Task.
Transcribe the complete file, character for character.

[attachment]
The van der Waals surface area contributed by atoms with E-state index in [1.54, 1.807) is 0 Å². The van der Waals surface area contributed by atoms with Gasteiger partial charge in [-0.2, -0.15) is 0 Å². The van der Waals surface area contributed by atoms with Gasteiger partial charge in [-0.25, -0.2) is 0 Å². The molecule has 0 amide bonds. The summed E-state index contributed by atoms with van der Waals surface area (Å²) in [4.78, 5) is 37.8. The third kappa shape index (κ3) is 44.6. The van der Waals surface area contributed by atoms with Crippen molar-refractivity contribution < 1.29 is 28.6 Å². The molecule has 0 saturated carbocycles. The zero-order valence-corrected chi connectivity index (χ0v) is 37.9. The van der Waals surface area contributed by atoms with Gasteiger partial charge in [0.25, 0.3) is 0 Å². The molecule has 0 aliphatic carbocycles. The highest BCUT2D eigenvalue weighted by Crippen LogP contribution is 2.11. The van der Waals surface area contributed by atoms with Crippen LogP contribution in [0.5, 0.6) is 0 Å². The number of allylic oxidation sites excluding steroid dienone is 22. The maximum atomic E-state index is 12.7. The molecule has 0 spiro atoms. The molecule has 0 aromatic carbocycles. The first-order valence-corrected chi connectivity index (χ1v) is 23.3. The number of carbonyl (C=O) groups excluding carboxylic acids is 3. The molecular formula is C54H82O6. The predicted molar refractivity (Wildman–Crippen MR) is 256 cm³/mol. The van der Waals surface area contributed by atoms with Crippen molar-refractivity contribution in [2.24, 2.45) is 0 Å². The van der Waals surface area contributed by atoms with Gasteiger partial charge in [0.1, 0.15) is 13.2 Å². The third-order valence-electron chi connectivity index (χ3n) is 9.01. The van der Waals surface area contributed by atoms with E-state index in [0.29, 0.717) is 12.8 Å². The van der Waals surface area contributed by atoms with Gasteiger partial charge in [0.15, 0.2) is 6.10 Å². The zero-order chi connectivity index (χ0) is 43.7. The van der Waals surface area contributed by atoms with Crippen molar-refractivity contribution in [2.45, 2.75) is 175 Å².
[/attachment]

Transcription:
The van der Waals surface area contributed by atoms with E-state index in [1.54, 1.807) is 0 Å². The van der Waals surface area contributed by atoms with Gasteiger partial charge in [-0.2, -0.15) is 0 Å². The van der Waals surface area contributed by atoms with Gasteiger partial charge in [-0.25, -0.2) is 0 Å². The molecule has 0 amide bonds. The summed E-state index contributed by atoms with van der Waals surface area (Å²) in [4.78, 5) is 37.8. The third kappa shape index (κ3) is 44.6. The van der Waals surface area contributed by atoms with Crippen molar-refractivity contribution < 1.29 is 28.6 Å². The molecule has 0 saturated carbocycles. The zero-order valence-corrected chi connectivity index (χ0v) is 37.9. The van der Waals surface area contributed by atoms with Gasteiger partial charge in [0.25, 0.3) is 0 Å². The molecule has 0 aliphatic carbocycles. The highest BCUT2D eigenvalue weighted by Crippen LogP contribution is 2.11. The van der Waals surface area contributed by atoms with Crippen LogP contribution in [0.5, 0.6) is 0 Å². The number of allylic oxidation sites excluding steroid dienone is 22. The maximum atomic E-state index is 12.7. The molecule has 0 spiro atoms. The molecule has 0 aromatic carbocycles. The first-order valence-corrected chi connectivity index (χ1v) is 23.3. The number of carbonyl (C=O) groups excluding carboxylic acids is 3. The molecular formula is C54H82O6. The predicted molar refractivity (Wildman–Crippen MR) is 256 cm³/mol. The van der Waals surface area contributed by atoms with Crippen molar-refractivity contribution in [2.24, 2.45) is 0 Å². The van der Waals surface area contributed by atoms with Gasteiger partial charge in [0.1, 0.15) is 13.2 Å². The third-order valence-electron chi connectivity index (χ3n) is 9.01. The van der Waals surface area contributed by atoms with E-state index in [0.29, 0.717) is 12.8 Å². The van der Waals surface area contributed by atoms with Gasteiger partial charge in [0.15, 0.2) is 6.10 Å². The zero-order chi connectivity index (χ0) is 43.7. The van der Waals surface area contributed by atoms with Crippen molar-refractivity contribution in [2.45, 2.75) is 175 Å².